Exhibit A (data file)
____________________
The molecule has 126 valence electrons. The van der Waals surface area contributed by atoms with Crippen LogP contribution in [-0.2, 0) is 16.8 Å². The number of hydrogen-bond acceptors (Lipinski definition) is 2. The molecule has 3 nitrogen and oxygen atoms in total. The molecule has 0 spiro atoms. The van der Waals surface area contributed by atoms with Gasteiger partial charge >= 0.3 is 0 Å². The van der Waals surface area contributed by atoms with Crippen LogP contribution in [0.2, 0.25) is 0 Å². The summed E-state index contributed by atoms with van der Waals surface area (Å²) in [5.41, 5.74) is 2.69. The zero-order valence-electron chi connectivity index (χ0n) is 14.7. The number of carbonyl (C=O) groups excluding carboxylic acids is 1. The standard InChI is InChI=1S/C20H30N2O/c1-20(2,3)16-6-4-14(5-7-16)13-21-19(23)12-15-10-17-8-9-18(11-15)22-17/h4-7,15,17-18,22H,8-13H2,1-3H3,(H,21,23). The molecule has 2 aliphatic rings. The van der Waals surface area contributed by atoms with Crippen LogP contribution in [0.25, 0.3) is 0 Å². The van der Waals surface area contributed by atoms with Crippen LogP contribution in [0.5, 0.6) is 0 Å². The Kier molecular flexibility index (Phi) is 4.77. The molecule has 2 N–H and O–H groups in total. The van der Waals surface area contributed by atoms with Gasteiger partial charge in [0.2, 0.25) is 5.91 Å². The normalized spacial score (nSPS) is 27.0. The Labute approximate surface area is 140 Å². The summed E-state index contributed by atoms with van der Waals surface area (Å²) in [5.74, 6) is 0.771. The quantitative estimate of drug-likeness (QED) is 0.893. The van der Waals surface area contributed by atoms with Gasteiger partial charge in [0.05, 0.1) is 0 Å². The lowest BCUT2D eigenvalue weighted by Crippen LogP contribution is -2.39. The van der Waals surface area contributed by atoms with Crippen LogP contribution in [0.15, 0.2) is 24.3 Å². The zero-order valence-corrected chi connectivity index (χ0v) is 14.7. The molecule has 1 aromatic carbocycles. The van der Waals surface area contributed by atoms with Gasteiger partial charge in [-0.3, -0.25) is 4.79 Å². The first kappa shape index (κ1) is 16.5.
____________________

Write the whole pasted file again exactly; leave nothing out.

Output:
The molecule has 126 valence electrons. The van der Waals surface area contributed by atoms with Crippen LogP contribution in [-0.2, 0) is 16.8 Å². The number of hydrogen-bond acceptors (Lipinski definition) is 2. The molecule has 3 nitrogen and oxygen atoms in total. The molecule has 0 spiro atoms. The van der Waals surface area contributed by atoms with Gasteiger partial charge >= 0.3 is 0 Å². The van der Waals surface area contributed by atoms with Crippen LogP contribution in [0.2, 0.25) is 0 Å². The summed E-state index contributed by atoms with van der Waals surface area (Å²) in [5.41, 5.74) is 2.69. The zero-order valence-electron chi connectivity index (χ0n) is 14.7. The number of carbonyl (C=O) groups excluding carboxylic acids is 1. The standard InChI is InChI=1S/C20H30N2O/c1-20(2,3)16-6-4-14(5-7-16)13-21-19(23)12-15-10-17-8-9-18(11-15)22-17/h4-7,15,17-18,22H,8-13H2,1-3H3,(H,21,23). The molecule has 2 aliphatic rings. The van der Waals surface area contributed by atoms with Crippen LogP contribution in [0.25, 0.3) is 0 Å². The van der Waals surface area contributed by atoms with Crippen LogP contribution in [0.5, 0.6) is 0 Å². The Kier molecular flexibility index (Phi) is 4.77. The molecule has 2 N–H and O–H groups in total. The van der Waals surface area contributed by atoms with Gasteiger partial charge in [0.2, 0.25) is 5.91 Å². The normalized spacial score (nSPS) is 27.0. The Labute approximate surface area is 140 Å². The summed E-state index contributed by atoms with van der Waals surface area (Å²) in [5.74, 6) is 0.771. The quantitative estimate of drug-likeness (QED) is 0.893. The van der Waals surface area contributed by atoms with Gasteiger partial charge in [0.05, 0.1) is 0 Å². The lowest BCUT2D eigenvalue weighted by Crippen LogP contribution is -2.39. The van der Waals surface area contributed by atoms with Crippen LogP contribution in [0.15, 0.2) is 24.3 Å². The zero-order valence-corrected chi connectivity index (χ0v) is 14.7. The molecule has 1 aromatic carbocycles. The van der Waals surface area contributed by atoms with Gasteiger partial charge in [-0.3, -0.25) is 4.79 Å². The first kappa shape index (κ1) is 16.5.